National Association of Corrosion Engineers (NACE)
Certification programs here include Cathodic Protection (CP), Coating Inspector (CIP), General Coatings, General Corrosion, Pipeline, and a specialty program that covers certifications for carbon steel, chemical treatments and protective coatings.
Advanced Educational Options for Women in Construction
Even with these options available, women who see themselves holding more senior positions will still want to pursue some form of higher education. A lot of institutions offer associate degrees in building construction technology.
The goal of these programs is to introduce students to core liberal arts courses as well as advanced math, science and technology concepts to be applied to building systems and team management.
Individuals with managerial aspirations can even take their education one step further with a bachelor’s degree in construction management. These programs will expand on the concepts introduced during the associates program and introduce more advanced business management material.
Job Tasks and Responsibilities
Some day-to-day tasks female employees may be expected to complete include digging trenches, backfilling holes, pacting earth to prepare for site work, surveying equipment, operating jackhammers and more.
Women with special training might be required to transport and use explosives, run hydraulic boring machines to dig out tunnels, use lasers to place pipes or operate computers to control robotic pipe cutters. Certified individuals may be asked to remove lead, chemicals or asbestos.
Job Outlook and Compensation
According to the Bureau of Labor Statistics, the industry is slated to grow by 5% between 2019 and 2029. That rate far exceeds the number assigned to other occupations. As of 2019, the median pay for general workers remains $36,000 per year of $17.31 per hour. The average salary for site managers averages almost triple that rate, with $95,260 per year or $45.80 per hour.
Challenges Across the Construction Industry for Women
Though uniform hourly rates among men and women is a luxury enjoyed by those who work in construction, there are other challenges specific to the field. While gender diversity is improving across the industry, certain problems persist. According to accounts provided by women working in construction, it’s not uncommon for female construction workers to receive less working hours than their male counterparts.
There are other issues to combat as well. Professional gear for women is often ill-fitting, along with the equipment assigned to them. This will inevitably put an individual at a higher risk of injury on the job.
Construction work is also incredibly physical. Individuals are expected to work long hours performing physical labor, often in uncomfortable work environments. Loud machinery and construction debris can further compromise working conditions.
Layoffs and lengthy gaps between construction projects are also somewhat common occurrences for those working construction jobs.
Women in Construction: Resources and Professional Support
While being a female will still land you in a minority position across the construction industry, there are a number of organizations offering support to women in the field and helping them connect with employers. Some of the most recognizable are listed below.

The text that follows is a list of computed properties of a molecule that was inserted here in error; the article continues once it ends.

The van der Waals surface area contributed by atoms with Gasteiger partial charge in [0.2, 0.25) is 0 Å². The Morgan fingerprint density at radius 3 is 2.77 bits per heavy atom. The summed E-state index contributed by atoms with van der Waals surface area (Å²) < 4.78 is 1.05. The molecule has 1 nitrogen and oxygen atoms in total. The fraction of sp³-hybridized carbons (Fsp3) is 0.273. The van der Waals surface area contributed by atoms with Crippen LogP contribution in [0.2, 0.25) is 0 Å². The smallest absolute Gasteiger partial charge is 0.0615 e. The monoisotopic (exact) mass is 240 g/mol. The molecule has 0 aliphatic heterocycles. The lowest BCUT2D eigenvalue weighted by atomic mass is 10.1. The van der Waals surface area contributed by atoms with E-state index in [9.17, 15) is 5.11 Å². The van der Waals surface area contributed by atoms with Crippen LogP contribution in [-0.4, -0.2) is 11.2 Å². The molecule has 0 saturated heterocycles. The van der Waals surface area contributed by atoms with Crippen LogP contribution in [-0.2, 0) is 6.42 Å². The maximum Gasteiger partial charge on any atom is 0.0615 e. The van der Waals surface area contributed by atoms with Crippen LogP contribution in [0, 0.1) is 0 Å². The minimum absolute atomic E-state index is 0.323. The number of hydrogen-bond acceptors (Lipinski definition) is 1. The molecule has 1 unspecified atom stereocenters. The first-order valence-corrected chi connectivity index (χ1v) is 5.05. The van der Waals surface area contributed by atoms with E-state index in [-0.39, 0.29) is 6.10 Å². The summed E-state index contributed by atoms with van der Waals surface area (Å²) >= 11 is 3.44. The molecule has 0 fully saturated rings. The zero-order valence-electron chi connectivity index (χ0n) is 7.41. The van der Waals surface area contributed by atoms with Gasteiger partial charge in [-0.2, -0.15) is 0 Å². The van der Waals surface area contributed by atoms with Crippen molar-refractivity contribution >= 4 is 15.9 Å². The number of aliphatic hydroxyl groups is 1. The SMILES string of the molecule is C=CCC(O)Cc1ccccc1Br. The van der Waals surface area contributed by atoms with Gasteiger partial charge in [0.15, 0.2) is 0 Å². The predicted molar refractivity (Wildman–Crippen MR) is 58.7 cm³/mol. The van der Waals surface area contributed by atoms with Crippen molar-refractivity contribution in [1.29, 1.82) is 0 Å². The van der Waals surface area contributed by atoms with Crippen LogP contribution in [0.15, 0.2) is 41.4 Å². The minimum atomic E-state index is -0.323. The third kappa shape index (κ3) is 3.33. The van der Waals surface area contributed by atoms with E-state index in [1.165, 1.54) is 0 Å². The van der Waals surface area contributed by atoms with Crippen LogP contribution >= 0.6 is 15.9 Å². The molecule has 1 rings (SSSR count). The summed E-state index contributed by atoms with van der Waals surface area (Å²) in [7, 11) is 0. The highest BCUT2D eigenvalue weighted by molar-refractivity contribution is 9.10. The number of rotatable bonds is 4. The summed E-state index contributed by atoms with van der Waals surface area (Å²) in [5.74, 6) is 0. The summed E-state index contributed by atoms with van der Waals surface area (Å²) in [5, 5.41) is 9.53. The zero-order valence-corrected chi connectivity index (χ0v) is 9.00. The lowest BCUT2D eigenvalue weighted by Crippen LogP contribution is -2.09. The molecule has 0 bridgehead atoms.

Kick Off Your Career as a Female Construction Worker at the New England Institute of Technology
Become a construction worker by getting an associate degree in building construction technology at NEIT! Our program will introduce aspiring female construction workers to site work and framing procedures for floors, walls, rafters, dormers, and stair systems.
In addition to our core curriculum, students can choose between two concentrations: building construction and cabinetmaking or building construction and design. Both areas cover topics in the residential, commercial building, cabinetmaking, and design trades.
Specific to the cabinetmaking concentration is a focus on machinery and tools, wood as a material, and cabinetmaking joints and assembly. Meanwhile, the design concentration focuses on building construction and architectural engineering. Computer-assisted drafting (CAD), print reading, and manual and computer-aided estimating are part of both programs.
Graduates can either enter the workforce or continue their education with a bachelor’s degree in construction management. Our bachelors of science program prepares students to be proficient in the art and technology of constructing the built environment relative to design, technology, building science, and social responsibility.
Students will be expected to master the theoretical and practical concepts of design, building systems, components, engineering, and industry practices, and by expanding their problem-solving and critical thinking abilities.
By the end of the program, they will be qualified for a wide range of exciting employment opportunities including construction management, civil and building engineering, real estate, land development, construction sales, and facilities management.
We also offer an online program designed to working individuals to further their construction careers. Check out our masters degree program in construction management. Here, students will study topics ranging from lean construction, risk management, and construction delivery methods to finance, risk management, negotiations, and leadership. An optional technical elective is also available introducing the latest Building Information Modeling (BIM) technologies.
START YOUR CONSTRUCTION CAREER
Earn your degree in Construction from NEIT and begin your new career path today!